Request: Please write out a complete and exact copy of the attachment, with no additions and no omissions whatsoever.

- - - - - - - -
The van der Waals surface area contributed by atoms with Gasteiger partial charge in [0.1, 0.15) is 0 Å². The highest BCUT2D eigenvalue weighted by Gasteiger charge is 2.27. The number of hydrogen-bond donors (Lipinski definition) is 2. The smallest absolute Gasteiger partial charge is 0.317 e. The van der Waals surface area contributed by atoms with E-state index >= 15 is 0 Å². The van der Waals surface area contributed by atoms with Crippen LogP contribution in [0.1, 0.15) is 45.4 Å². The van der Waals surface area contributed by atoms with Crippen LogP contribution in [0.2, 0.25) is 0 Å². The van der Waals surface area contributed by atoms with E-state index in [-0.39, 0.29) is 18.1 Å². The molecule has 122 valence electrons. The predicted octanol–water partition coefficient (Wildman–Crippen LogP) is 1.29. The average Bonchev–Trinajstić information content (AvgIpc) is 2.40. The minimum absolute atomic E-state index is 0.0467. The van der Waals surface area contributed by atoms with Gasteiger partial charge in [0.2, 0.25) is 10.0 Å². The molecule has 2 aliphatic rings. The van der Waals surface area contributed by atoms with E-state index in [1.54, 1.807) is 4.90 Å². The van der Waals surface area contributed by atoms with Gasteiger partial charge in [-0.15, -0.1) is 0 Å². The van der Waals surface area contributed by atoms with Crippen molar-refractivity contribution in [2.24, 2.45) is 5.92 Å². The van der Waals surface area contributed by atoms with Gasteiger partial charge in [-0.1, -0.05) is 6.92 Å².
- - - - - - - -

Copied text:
The van der Waals surface area contributed by atoms with Gasteiger partial charge in [0.1, 0.15) is 0 Å². The highest BCUT2D eigenvalue weighted by Gasteiger charge is 2.27. The number of hydrogen-bond donors (Lipinski definition) is 2. The smallest absolute Gasteiger partial charge is 0.317 e. The van der Waals surface area contributed by atoms with E-state index >= 15 is 0 Å². The van der Waals surface area contributed by atoms with Crippen LogP contribution in [0.1, 0.15) is 45.4 Å². The van der Waals surface area contributed by atoms with Crippen LogP contribution in [0.2, 0.25) is 0 Å². The van der Waals surface area contributed by atoms with E-state index in [-0.39, 0.29) is 18.1 Å². The molecule has 122 valence electrons. The predicted octanol–water partition coefficient (Wildman–Crippen LogP) is 1.29. The average Bonchev–Trinajstić information content (AvgIpc) is 2.40. The minimum absolute atomic E-state index is 0.0467. The van der Waals surface area contributed by atoms with Gasteiger partial charge in [0.2, 0.25) is 10.0 Å². The molecule has 2 aliphatic rings. The van der Waals surface area contributed by atoms with E-state index in [1.54, 1.807) is 4.90 Å². The van der Waals surface area contributed by atoms with Gasteiger partial charge in [-0.15, -0.1) is 0 Å². The van der Waals surface area contributed by atoms with Crippen molar-refractivity contribution in [2.24, 2.45) is 5.92 Å². The van der Waals surface area contributed by atoms with Gasteiger partial charge in [-0.1, -0.05) is 6.92 Å².